It's a measure of how far my writing is moving that fact that I previously couldn't see these areas for improvement, let alone methods of fixing them. It's more challenging, but tonnes of fun. It's not half a strain on the wrists though. I never am able to type fast enough for my brain and you know, I still think my 'voice' is developing.

I've completed part one of the Stella manuscript edits (in red ink only). I've still to apply them to the master, but I'll wait until the whole process is complete before standing back to admire. I think it's a superb story, like nothing I've done before. If they made it into a film it would have to be directed by Tarantino, not for any violence in it (there's minimal fighting), but because of the relation between reality and fantasy. It's a mixture of them both, but where the lines are drawn the user is left to decide.

Almost complete read-through number two of my friend's novel manuscript. I've enjoyed it just as much the second time round, but now I'm almost done, I'll be writing up what I think very shortly. It's a super read, one deserving of being expanded more and tangents applied. What the author does with it though, is entirely up to her.

That's the beauty of novelists. You can get entangled in the world they create, and hope the characters go one way, choose one direction. But the writer is God and all decisions are up to him or her. Frustrating - sometimes, engaging - you bet.

Watched some Billy Connolly on tour in Australia on the Living Channel, or something like that, before I went to bed. Then I couldn't go to bed for the tears streaming down my face with laughter. He's some man and despite what a lot of people say about him, especially in Scotland, he's a true Scot and a true gentleman. We should be proud of him.

'nuff said.

Colin 11:03 am | 2 comments |

Monday, May 08, 2006

Birthday Boy

As you can guess, I slept very poorly last night. Constantly tossing and turning, waking, drinking water, dreaming bits of nothing here and there. Just awful. Yet when I woke I felt totally refreshed and ready to go. Add a little bit of early-morning ska into the equation courtesy of Too Hot, and I went to work feeling like a brand new man.

From the beginning of my time in the office though, the heat was too much. It was sticky, manky, sweaty, drowsy, humid, rather-close-my-eyes, lazy kind of hot. Why can't these people control the temperature of the building? It's roasting outside so they keep the heat on! When it's cold you can't move for all the stiff nipples! Talk about being unable to find decent staff these days. Monkeys on a raft could do a better job of regulating the heat in here.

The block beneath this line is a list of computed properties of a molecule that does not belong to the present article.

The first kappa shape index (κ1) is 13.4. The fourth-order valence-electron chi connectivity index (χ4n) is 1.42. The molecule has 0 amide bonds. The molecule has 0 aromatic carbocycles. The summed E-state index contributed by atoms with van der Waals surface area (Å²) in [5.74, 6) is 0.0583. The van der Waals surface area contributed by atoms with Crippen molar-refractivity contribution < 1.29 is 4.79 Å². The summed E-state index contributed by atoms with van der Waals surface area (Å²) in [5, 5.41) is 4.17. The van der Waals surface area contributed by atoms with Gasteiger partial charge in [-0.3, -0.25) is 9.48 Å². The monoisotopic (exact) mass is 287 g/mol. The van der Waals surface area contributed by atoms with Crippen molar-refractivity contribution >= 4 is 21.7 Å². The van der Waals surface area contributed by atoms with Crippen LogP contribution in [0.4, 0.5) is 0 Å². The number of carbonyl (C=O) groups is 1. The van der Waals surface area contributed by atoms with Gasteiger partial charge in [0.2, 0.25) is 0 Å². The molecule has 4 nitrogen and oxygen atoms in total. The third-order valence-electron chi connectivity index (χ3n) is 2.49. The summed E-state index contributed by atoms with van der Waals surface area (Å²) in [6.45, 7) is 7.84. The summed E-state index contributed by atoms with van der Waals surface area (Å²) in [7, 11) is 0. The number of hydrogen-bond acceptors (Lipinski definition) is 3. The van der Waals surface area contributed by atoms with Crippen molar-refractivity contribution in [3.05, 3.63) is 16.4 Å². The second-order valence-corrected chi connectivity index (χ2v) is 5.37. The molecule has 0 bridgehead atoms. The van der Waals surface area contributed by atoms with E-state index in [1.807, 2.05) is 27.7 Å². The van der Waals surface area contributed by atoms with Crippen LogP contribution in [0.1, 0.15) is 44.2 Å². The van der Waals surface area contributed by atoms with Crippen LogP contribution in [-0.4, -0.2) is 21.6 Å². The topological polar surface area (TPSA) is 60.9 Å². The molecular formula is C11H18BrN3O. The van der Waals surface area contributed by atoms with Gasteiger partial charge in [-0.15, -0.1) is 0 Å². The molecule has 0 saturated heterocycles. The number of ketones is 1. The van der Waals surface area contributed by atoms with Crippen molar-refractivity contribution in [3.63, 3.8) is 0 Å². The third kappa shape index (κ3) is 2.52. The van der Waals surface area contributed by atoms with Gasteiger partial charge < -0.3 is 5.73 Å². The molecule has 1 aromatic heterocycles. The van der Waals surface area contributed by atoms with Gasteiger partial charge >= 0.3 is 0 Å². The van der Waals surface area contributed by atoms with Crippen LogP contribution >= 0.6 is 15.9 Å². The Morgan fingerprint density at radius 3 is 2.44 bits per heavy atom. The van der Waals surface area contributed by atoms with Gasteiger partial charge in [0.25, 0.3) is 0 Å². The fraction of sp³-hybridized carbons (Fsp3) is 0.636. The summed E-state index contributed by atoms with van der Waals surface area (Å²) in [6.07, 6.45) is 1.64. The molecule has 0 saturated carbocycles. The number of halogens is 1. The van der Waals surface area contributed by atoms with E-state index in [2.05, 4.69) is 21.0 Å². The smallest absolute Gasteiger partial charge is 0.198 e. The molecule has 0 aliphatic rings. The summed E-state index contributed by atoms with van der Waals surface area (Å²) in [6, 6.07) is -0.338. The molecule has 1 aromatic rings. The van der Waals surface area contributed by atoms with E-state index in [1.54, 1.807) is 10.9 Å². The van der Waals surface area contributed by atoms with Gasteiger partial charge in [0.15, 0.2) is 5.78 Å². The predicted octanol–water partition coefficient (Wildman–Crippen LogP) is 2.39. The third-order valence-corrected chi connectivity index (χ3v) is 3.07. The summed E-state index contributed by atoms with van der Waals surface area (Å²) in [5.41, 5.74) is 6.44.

I really can't wait until the summer kicks in fully. It will become so stagnant in here, as you come in out of the searing summer heat, into a room hot with the sweat and grime of a hundred dying office workers. You can actually smell last week's B.O. hovering like a - well, like a bad smell!

After work I had a quick dinner then it was off down to see my nephew, Kyle. Today is his third birthday and we popped in to see him and his folks. He's now the proud owner of some snazzy Lego sets and an early laptop learner. I also gave him a print out of my latest E-book, Silly Poems for Wee People Vol.1, which as the more observant of you who have obtained a copy already know, the book is dedicated to him. He gets read poems and stories at bedtime so hopefully he'll like these ones too.

His Dad (Gail's bro), gave me a new mother board, graphics and sound card and bits and bobs for my PC. Hopefully the processor is a higher spec in which case, if I can figure out how to build it all together, I'll have a much higher rating PC. I should be able to upgrade the RAM also, since there are more ports for the cards. There was almost enough to build an entire PC from scratch, but the money saved by picking up his spares is a huge favour. He wouldn't take cash, so I'll get him a bottle of his favourite Jack Daniels in stead.

I got through three chapters of the final (for now) sweep of Hunting Jack edits. Chunks of superfluous text are being stripped out as I work my way through the text chapter by chapter. There is a whole new chapter I want to write, about him visiting a library to try and expand on the clues of his family's background. There he will discover the horrible truth of the not so obvious gangster connections and the notorious Glasgow Ice-cream Wars of 1984.